Mathematicians were able to discover a pattern for what has long been considered very random: prime numbers. The surprising discovery also suggests that scientists need to be a little cautious when it comes to exploring the perplexing world of primes.
The Mystery Of Prime Numbers
Prime numbers are those divisible only by 1 or by themselves. Primes are the foundation from which all other numbers are constructed. This is because all other numbers are generated by multiplying prime numbers together. Therefore, being able to unravel the mystery of primes is recognized to be a vital aspect in comprehending the basics of arithmetic.
Telling whether a number is prime or not is already determined in advance. In reality, mathematicians do not follow a certain formula or pattern to determine which numbers are prime; hence, making them think that prime number prediction is a random procedure.
Twist Of Events
However, in a surprising twist of events, mathematicians from Stanford University have discovered that the so-called "random" prime numbers are not so random at all.
"It was very weird," says study author Kannan Soundararajan. He compares the experience to looking at a seemingly familiar painting and then realizing that there is a never-before-seen component in it.
All prime numbers, except 2 and 5, all end in 1, 3, 7 or 9. However, while investigating through these numbers, Soundararajan and colleague Robert Lemke Oliver discovered that it is very rare for prime numbers ending in 1 to be followed by another prime number ending in 1.
Such finding should not have surfaced if prime numbers truly follow a random sequence. Consecutive prime numbers are expected to care less about the digits of its neighbors.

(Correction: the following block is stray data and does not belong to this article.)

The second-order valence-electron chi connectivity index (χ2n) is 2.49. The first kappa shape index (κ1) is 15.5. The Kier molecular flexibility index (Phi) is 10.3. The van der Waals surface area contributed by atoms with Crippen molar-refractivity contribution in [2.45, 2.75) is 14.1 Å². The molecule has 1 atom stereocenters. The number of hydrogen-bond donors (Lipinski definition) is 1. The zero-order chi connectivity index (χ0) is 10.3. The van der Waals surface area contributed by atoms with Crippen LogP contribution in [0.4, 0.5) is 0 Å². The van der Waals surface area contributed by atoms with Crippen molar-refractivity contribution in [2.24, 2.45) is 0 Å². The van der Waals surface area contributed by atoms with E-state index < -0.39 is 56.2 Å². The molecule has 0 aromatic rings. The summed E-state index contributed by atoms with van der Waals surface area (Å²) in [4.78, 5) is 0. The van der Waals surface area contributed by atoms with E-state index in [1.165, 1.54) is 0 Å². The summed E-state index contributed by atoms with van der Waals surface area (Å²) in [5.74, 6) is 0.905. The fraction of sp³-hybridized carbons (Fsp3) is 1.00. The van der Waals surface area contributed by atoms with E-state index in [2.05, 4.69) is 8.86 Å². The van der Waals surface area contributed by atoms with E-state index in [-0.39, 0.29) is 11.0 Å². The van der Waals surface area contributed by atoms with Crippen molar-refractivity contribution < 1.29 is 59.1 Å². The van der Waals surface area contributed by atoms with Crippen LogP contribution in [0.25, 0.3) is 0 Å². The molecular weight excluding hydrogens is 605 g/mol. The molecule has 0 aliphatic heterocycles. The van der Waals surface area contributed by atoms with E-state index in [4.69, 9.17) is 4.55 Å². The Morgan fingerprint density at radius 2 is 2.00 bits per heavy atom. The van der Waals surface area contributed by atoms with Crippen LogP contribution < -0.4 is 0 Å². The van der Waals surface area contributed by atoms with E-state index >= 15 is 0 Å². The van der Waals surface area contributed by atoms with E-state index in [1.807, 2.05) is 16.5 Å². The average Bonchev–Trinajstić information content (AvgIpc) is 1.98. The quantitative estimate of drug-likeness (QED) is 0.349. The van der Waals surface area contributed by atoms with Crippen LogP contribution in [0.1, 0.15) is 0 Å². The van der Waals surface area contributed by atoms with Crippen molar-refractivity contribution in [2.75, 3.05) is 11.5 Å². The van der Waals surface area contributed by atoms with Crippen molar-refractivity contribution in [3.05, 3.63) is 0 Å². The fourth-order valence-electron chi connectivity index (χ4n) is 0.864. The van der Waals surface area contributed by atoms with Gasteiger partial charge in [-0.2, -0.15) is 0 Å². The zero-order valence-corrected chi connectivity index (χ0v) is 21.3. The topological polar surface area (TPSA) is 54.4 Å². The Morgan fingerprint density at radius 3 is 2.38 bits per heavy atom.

More specifically, the team found that for the first hundred million primes, having two consecutive prime numbers ending in 1 happen in just one in 18.5 percent of the time. The scientists explained that if the distribution is random, then consecutive numbers ending in 1 should be present in at least 25 percent of the time.
Prime numbers ending in 3 and 7 have a one in 30 percent rate of occurrence, while a prime number ending in 9 occurs in one in 22 percent of the time.
The authors were able to note this pattern in other number ending combinations, which adds up to the deviations in the expected random pattern.
Randomness is more observed as the number becomes bigger. However, that randomness is quite elusive as the scientists looked at a few trillion, yet the pattern still exists.
While the discovery seems like a perplexing angle to the already complicated puzzle of prime numbers, Soundararajan and Lemke Oliver were able to back it up with an explanation.
Majority of investigations about primes are based on what is called k-tuple conjecture, which was discovered by G. H. Hardy and John Littlewood from the University of Cambridge in the early part of the 20th century.
K-Tuple conjecture is a method used to estimate the frequency of pairs, triples and large groups of primes. This technique is said to be an advanced version of the theory that prime numbers are random.
James Maynard from the University of Oxford, who was not involved in the research, says that mathematicians study primes with the thought that these numbers are 99 percent random. However, the remaining 1 percent should not go unremembered.
Although the k-tuple conjecture has not yet been proven, mathematicians firmly believe that it is accurate. This is because the technique has been useful in anticipating the behavior of prime numbers.
Maynard says the work of Soundararajan and Lemke Oliver may even be a confirmation study of the k-tuple conjecture.
The discovery, as mighty and amusing as it may sound, is yet to be applied in long-term problems involving prime numbers such as the Riemann hypothesis and the twin-prime conjecture. However, the discovery has provided this field of study a little jolt.
Another mathematician named Andrew Granville from Canada's University of Montreal says the discovery provides additional understanding and that every bit of information may help. Even if the things scientists take for granted is indeed inaccurate, it still makes them go back and rethink the things they do know.